Police arrest 7 for Beitar clubhouse torching

Suspects belong to a group of hardcore fans of the Jerusalem soccer club known as La Familia

A hooded Beitar Jerusalem fan seen outside the Teddy stadium in Jerusalem ahead of a match on Sunday, February 10 (photo credit: Miriam Alster/Flash90)
A hooded Beitar Jerusalem fan seen outside the Teddy stadium in Jerusalem ahead of a match on Sunday, February 10 (photo credit: Miriam Alster/Flash90)

Jerusalem police arrested seven members of Beitar Jerusalem’s hardcore fanclub La Familia on Tuesday for suspected involvement in the Friday torching of the club’s administrative offices.

The police investigation into the suspected arson utilized phone tapping and other electronic surveillance measures in an effort to infiltrate the communications network of the extremist fanclub’s leadership.

Additional arrests are expected in the coming days.

The organization itself announced Tuesday evening that it would be halting its operations in response to the recent controversy surrounding the club and its fans.

One of the group’s leaders said that its members would no longer attend games.

“We will leave the bleachers to the ‘sane audience’ and everybody will see how crypt-like the stadium will be without us. This is about more than just La Familia. The entire eastern section of the stadium feels unwelcome at Teddy [stadium],” he said. “We will all sit and watch the matches together outside the stadium and will only return after Arkady [Gaydamak, the team’s co-owner] and all the other interested parties conclude their business with the club.”

Sports and Culture Minister Limor Livnat welcomed the news, saying it was good for Israeli sports in general and the club in particular. “I am glad that that the team heads and its tens of thousands of fans have come to realize the despicable fanclub has done the team more harm than good with its racist and violent displays.”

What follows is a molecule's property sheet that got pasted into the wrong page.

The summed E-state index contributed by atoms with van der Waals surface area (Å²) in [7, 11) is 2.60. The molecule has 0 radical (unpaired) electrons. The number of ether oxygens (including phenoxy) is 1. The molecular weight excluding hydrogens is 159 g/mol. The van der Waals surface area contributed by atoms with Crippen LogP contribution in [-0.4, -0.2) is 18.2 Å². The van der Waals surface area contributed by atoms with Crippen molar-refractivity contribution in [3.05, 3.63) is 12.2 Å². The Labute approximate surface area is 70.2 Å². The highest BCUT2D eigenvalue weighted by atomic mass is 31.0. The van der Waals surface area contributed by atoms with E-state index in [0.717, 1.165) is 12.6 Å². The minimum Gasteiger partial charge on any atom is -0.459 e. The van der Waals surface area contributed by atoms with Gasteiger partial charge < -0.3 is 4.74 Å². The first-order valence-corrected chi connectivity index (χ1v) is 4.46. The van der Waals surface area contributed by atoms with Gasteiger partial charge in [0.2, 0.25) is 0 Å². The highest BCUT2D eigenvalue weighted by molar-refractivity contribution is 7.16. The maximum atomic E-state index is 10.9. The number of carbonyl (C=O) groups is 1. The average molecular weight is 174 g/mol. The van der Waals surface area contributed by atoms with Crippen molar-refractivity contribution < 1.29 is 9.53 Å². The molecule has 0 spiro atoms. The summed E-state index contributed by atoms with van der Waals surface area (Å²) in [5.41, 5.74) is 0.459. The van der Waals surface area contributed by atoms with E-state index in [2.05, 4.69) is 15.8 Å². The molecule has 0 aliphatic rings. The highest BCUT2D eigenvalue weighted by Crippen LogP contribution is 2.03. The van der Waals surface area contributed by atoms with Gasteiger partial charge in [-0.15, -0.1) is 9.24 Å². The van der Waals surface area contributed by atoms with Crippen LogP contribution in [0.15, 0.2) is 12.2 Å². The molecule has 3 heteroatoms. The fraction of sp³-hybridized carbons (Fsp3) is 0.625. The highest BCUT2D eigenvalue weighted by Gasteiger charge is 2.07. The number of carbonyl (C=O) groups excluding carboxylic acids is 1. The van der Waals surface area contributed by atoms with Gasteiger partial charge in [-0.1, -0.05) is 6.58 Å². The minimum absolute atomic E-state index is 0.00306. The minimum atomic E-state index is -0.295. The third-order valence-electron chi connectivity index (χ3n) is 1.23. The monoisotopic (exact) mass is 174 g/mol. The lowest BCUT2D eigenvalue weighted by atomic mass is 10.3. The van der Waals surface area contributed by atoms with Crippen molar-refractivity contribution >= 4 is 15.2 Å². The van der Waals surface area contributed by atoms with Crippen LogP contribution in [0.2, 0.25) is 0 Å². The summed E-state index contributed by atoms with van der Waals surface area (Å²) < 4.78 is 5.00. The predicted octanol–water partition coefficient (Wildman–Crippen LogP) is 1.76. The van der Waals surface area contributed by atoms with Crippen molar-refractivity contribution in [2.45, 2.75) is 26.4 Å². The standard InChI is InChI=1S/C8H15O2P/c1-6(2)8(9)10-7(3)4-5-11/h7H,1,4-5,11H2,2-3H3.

Extremist nationalist fans of Beitar have been explicit in their deep opposition to the signing of two Chechens players who are Muslim, and have directed much of their anger at Gaydamak.

Two weeks ago, fans were arrested for holding up a banner reading “Beitar forever pure” and chanting racist slogans during a game and, on Sunday, about 35 supporters were kicked out of the stadium for uttering racist and inciteful chants during a high-tension match against Arab squad Bnei Sakhnin.

A police spokesman said six Beitar fans wearing La Familia shirts had been turned away at the gates.

On Friday morning, unknown perpetrators started a fire at the team’s administrative offices, causing serious damage to a collection of team memorabilia, and on Thursday, the Jerusalem District Attorney charged three fans with racial incitement, after the supporters, aged 22 to 24, were accused of shouting chants including “Death to Arabs” and “May your village burn” during a recent Beitar match against Bnei Yehuda in the capital. Both incidents were condemned by the team management and by politicians across the political spectrum.

“The police are taking this very seriously,” Jerusalem mayor Nir Barkat said Sunday on Army Radio. “People who would burn an office are not fans, they are dangerous criminals, whose actions resemble those of crime organizations. We need to take this criminal activity, even terrorism, against the team seriously…. We need to remove them from Jerusalemite and Israeli society.”

Barkat added that “99 percent” of Beitar fans disapprove of the racist incidents and only want to “strengthen the team.” He said that in the past it has been difficult to find investors for “a great team” with a reputation for having racist fans, but the current crisis represents a “serious opportunity for a change that will draw in investors.”

“The last thing we want, and which we absolutely reject, is violence, racism, and boycotts. These are unacceptable to us. I say this in regards to a team that I have supported for years, Beitar Jerusalem,” Prime Minister Benjamin Netanyahu said in a Sunday statement. “Beitar has good and dear fans. Lately, we have seen displays of extremism that we find unacceptable. These must be uprooted… from the world of sports. We need dialogue and partnership. We do not need extremism and violence, and neither do we need boycotts, in any sphere.”

A longstanding La Familia member, Ronnie Resnick, denied that there was any connection between the arson and his group. “They should investigate and find the culprit,” he told Channel 10 on Sunday. “There is no need to burn anything, it should never reach such a level. At the most, insults and swearing are acceptable at soccer games.”

“They should throw out the two Chechens, along with Arkady, and the behavior will change,” he added.

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